Leslie D`Monte & Rajesh S Kurup
February 9, 2008
Conspiracy theories of deliberately cutting communication lines to West Asia, primarily Iran, gained ground in the media and blogs as reports of another undersea cable cut — the fifth successive one in just a week’s time — started emerging in cyberspace.
While the extent of Iran’s isolation was unclear, many blogs alleged that the cable cuts and outages in West Asia were a ploy by an intelligence agency to disrupt Iranian commerce, targeting an emerging petroleum exchange that the country was shortly hoping to roll out.
The fifth cable cut could, in fact, have been a second cut on a different segment of the FALCON cable, owned by Reliance Communications, suggested other blogs and reports.
Cables are normally laid in proximity to each other and an accident in one cable can result in severing many cables at a time.
A cable-laying company has to undertake an expensive marine survey which costs anywhere between Rs 40 crore and Rs 120 crore, depending on the terrain. To cut costs, some cable companies skip the marine survey, noted an analyst who did not wished to be quoted.
The successive damage of these cables, they add, is of major concern since almost 90 per cent of Internet traffic is routed through undersea cables, and only 10 per cent through satellites.
The reason for the damage to the cables remains moot as the companies have claimed that they were cut after ships weighed their anchors over them.
However, the Egyptian ministry (after monitoring the satellite surveillance pictures) had refuted these claims stating there were no ships in the vicinity 12 hours before and after the cable cut.
One February 7, Reliance Communications claimed that the severing of the FALCON submarine cable — which disrupted voice and telecommunication traffic between Dubai and Oman — was caused by a ship�s anchor. The company also put up a picture of an abandoned anchor on its website.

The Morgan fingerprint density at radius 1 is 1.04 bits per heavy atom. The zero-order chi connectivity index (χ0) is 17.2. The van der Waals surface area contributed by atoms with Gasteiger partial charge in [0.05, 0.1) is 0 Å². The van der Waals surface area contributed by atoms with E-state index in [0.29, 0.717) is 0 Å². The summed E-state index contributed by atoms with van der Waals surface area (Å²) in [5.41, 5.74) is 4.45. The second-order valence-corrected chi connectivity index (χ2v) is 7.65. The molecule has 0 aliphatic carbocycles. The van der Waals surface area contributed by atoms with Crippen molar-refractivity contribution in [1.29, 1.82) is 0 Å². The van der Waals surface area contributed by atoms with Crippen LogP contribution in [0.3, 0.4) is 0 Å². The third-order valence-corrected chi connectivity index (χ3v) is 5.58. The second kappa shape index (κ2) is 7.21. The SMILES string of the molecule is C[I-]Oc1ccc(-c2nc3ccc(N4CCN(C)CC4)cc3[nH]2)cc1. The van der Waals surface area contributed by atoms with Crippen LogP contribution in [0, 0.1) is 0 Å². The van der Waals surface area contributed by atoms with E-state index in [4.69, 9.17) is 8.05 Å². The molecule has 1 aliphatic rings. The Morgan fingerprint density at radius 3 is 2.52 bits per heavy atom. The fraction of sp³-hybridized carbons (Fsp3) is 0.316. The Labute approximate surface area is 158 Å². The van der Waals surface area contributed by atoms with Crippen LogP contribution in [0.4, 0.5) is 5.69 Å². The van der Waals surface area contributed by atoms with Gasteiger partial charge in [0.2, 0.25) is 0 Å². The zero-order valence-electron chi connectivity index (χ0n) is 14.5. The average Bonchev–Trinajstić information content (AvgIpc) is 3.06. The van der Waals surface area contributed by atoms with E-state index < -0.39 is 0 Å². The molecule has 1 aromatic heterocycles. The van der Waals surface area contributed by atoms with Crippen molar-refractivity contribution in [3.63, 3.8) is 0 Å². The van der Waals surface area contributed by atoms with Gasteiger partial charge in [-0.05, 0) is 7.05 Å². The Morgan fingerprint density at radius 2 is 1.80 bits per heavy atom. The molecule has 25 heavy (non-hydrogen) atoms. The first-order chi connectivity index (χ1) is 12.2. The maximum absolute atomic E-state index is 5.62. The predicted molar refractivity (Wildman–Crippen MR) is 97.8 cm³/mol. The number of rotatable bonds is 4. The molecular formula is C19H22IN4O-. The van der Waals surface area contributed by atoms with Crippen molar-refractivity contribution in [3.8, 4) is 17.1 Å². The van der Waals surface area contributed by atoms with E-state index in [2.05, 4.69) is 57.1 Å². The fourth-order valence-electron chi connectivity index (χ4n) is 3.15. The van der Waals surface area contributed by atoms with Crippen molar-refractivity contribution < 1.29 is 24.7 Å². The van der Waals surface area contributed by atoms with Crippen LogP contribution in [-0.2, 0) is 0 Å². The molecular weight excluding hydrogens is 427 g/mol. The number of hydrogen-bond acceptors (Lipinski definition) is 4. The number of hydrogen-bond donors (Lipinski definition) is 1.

None of the analysts this paper spoke to wished to go on record, saying it is “a sensitive matter”. However, they pointed out that the ocean bottom does pose great challenges to the telecommunication hardware, which must survive for 25 to 35 years in the harsh undersea environment.
Undersea cables undergo a battery of qualification tests that are now contained in the ITU-T international standard. They are very strong. A modern undersea or submarine communications cable is made up of a core of optical fibres, shielded with multiple layers of copper, aluminum, polycarbonate, stranded steel wires, mylar and polyethylene.
Meanwhile, FLAG Telecom, a wholly-owned company of Reliance Communications, said it has begun work on its three undersea cables which were cut.
The India-based company operates the Fiber-Optic Link Around the Globe (FLAG) — a 17,500 mile fibre optic cable which turns from the eastern coast of North America to Japan. It has also announced that it will lay a new, much stronger cable between Egypt and France.
The new data link will be also laid on a different route. The new cable will be 1,900-mile-long and would allegedly take more than 18 months to complete.
FLAG Telecom also said that a ship loaded with spares, marine experts and optical engineers reached the site on Wednesday. The crew has recovered one end of the cable and cable-joining work is in progress. The repair work will be completed by Sunday.
HOW SECURE ARE UNDERSEA CABLES?
There is no real-time monitoring of the cables. Satellites monitor the cable route and ships and trawlers passing over it. However, satellite pictures are called for only after a calamity strikes.
Globally, coast guards also monitor the cables up to 8 nautical miles (territorial borders) of the coast.
The cables have a lot of copper and steel protection, and there have been many instances of theft (mainly near Vietnam and Thailand) for the steel and copper.
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